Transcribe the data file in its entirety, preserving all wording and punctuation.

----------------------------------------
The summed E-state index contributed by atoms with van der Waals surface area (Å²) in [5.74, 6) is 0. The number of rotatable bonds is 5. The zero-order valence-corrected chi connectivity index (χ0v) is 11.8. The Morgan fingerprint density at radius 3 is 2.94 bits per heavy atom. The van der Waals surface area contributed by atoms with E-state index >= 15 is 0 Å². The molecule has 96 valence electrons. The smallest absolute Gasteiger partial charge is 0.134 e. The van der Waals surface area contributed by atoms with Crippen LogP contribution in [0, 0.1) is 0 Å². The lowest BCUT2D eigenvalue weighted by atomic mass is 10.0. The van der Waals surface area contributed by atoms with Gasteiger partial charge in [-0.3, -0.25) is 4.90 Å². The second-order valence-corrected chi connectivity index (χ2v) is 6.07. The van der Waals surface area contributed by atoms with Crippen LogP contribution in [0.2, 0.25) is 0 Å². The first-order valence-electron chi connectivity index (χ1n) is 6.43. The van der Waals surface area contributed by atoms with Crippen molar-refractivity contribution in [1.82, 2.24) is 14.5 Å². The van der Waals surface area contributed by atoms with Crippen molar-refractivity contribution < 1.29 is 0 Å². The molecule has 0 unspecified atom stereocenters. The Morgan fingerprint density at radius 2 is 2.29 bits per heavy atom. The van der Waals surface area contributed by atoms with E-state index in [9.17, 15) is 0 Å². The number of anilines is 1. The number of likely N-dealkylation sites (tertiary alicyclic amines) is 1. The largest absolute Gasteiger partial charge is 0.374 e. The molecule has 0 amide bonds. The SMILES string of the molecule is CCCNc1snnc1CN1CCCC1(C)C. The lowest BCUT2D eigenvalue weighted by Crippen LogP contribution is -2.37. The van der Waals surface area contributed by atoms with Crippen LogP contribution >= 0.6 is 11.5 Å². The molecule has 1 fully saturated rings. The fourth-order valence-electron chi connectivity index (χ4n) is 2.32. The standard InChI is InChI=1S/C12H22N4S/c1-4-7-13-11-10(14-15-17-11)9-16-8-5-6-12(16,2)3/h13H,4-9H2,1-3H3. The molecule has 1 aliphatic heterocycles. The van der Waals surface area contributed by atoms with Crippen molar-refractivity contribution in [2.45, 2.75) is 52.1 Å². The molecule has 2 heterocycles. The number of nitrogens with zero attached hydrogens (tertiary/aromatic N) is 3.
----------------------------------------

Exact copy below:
The summed E-state index contributed by atoms with van der Waals surface area (Å²) in [5.74, 6) is 0. The number of rotatable bonds is 5. The zero-order valence-corrected chi connectivity index (χ0v) is 11.8. The Morgan fingerprint density at radius 3 is 2.94 bits per heavy atom. The van der Waals surface area contributed by atoms with E-state index >= 15 is 0 Å². The molecule has 96 valence electrons. The smallest absolute Gasteiger partial charge is 0.134 e. The van der Waals surface area contributed by atoms with Crippen LogP contribution in [0, 0.1) is 0 Å². The lowest BCUT2D eigenvalue weighted by atomic mass is 10.0. The van der Waals surface area contributed by atoms with Gasteiger partial charge in [-0.3, -0.25) is 4.90 Å². The second-order valence-corrected chi connectivity index (χ2v) is 6.07. The van der Waals surface area contributed by atoms with Crippen LogP contribution in [0.2, 0.25) is 0 Å². The first-order valence-electron chi connectivity index (χ1n) is 6.43. The van der Waals surface area contributed by atoms with Crippen molar-refractivity contribution in [1.82, 2.24) is 14.5 Å². The van der Waals surface area contributed by atoms with Crippen molar-refractivity contribution < 1.29 is 0 Å². The molecule has 0 unspecified atom stereocenters. The Morgan fingerprint density at radius 2 is 2.29 bits per heavy atom. The van der Waals surface area contributed by atoms with E-state index in [9.17, 15) is 0 Å². The number of anilines is 1. The number of likely N-dealkylation sites (tertiary alicyclic amines) is 1. The largest absolute Gasteiger partial charge is 0.374 e. The molecule has 0 amide bonds. The SMILES string of the molecule is CCCNc1snnc1CN1CCCC1(C)C. The lowest BCUT2D eigenvalue weighted by Crippen LogP contribution is -2.37. The van der Waals surface area contributed by atoms with Crippen LogP contribution >= 0.6 is 11.5 Å². The molecule has 1 fully saturated rings. The fourth-order valence-electron chi connectivity index (χ4n) is 2.32. The standard InChI is InChI=1S/C12H22N4S/c1-4-7-13-11-10(14-15-17-11)9-16-8-5-6-12(16,2)3/h13H,4-9H2,1-3H3. The molecule has 1 aliphatic heterocycles. The van der Waals surface area contributed by atoms with Crippen molar-refractivity contribution in [2.45, 2.75) is 52.1 Å². The molecule has 2 heterocycles. The number of nitrogens with zero attached hydrogens (tertiary/aromatic N) is 3.